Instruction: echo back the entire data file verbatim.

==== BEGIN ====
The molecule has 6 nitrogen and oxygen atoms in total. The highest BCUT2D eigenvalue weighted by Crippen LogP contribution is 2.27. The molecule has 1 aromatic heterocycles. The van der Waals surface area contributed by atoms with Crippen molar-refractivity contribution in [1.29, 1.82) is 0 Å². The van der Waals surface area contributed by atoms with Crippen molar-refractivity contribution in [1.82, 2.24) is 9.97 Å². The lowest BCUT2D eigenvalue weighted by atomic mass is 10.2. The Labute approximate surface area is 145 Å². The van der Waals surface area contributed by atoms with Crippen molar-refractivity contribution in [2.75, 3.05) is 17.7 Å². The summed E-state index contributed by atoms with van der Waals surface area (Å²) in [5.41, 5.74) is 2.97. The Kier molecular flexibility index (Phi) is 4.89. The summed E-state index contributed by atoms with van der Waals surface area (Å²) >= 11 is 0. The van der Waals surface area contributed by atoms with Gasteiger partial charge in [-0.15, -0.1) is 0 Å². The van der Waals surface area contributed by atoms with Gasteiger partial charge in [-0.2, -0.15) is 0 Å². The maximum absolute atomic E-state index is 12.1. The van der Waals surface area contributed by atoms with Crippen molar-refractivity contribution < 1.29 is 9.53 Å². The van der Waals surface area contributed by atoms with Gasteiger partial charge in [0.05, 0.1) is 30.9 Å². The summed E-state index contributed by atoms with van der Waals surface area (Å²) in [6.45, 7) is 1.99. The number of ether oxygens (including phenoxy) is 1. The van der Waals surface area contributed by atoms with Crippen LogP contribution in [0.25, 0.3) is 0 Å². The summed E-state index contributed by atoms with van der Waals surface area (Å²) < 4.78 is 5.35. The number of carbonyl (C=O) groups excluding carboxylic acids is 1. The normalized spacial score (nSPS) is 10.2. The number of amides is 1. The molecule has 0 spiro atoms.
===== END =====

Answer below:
The molecule has 6 nitrogen and oxygen atoms in total. The highest BCUT2D eigenvalue weighted by Crippen LogP contribution is 2.27. The molecule has 1 aromatic heterocycles. The van der Waals surface area contributed by atoms with Crippen molar-refractivity contribution in [1.29, 1.82) is 0 Å². The van der Waals surface area contributed by atoms with Crippen molar-refractivity contribution in [1.82, 2.24) is 9.97 Å². The lowest BCUT2D eigenvalue weighted by atomic mass is 10.2. The Labute approximate surface area is 145 Å². The van der Waals surface area contributed by atoms with Crippen molar-refractivity contribution in [2.75, 3.05) is 17.7 Å². The summed E-state index contributed by atoms with van der Waals surface area (Å²) in [5.41, 5.74) is 2.97. The Kier molecular flexibility index (Phi) is 4.89. The summed E-state index contributed by atoms with van der Waals surface area (Å²) >= 11 is 0. The van der Waals surface area contributed by atoms with Gasteiger partial charge in [-0.15, -0.1) is 0 Å². The van der Waals surface area contributed by atoms with Gasteiger partial charge in [-0.2, -0.15) is 0 Å². The maximum absolute atomic E-state index is 12.1. The van der Waals surface area contributed by atoms with Crippen molar-refractivity contribution < 1.29 is 9.53 Å². The van der Waals surface area contributed by atoms with Gasteiger partial charge in [0.05, 0.1) is 30.9 Å². The summed E-state index contributed by atoms with van der Waals surface area (Å²) in [6.45, 7) is 1.99. The number of ether oxygens (including phenoxy) is 1. The van der Waals surface area contributed by atoms with Crippen LogP contribution in [0.25, 0.3) is 0 Å². The summed E-state index contributed by atoms with van der Waals surface area (Å²) < 4.78 is 5.35. The number of carbonyl (C=O) groups excluding carboxylic acids is 1. The normalized spacial score (nSPS) is 10.2. The number of amides is 1. The molecule has 0 spiro atoms.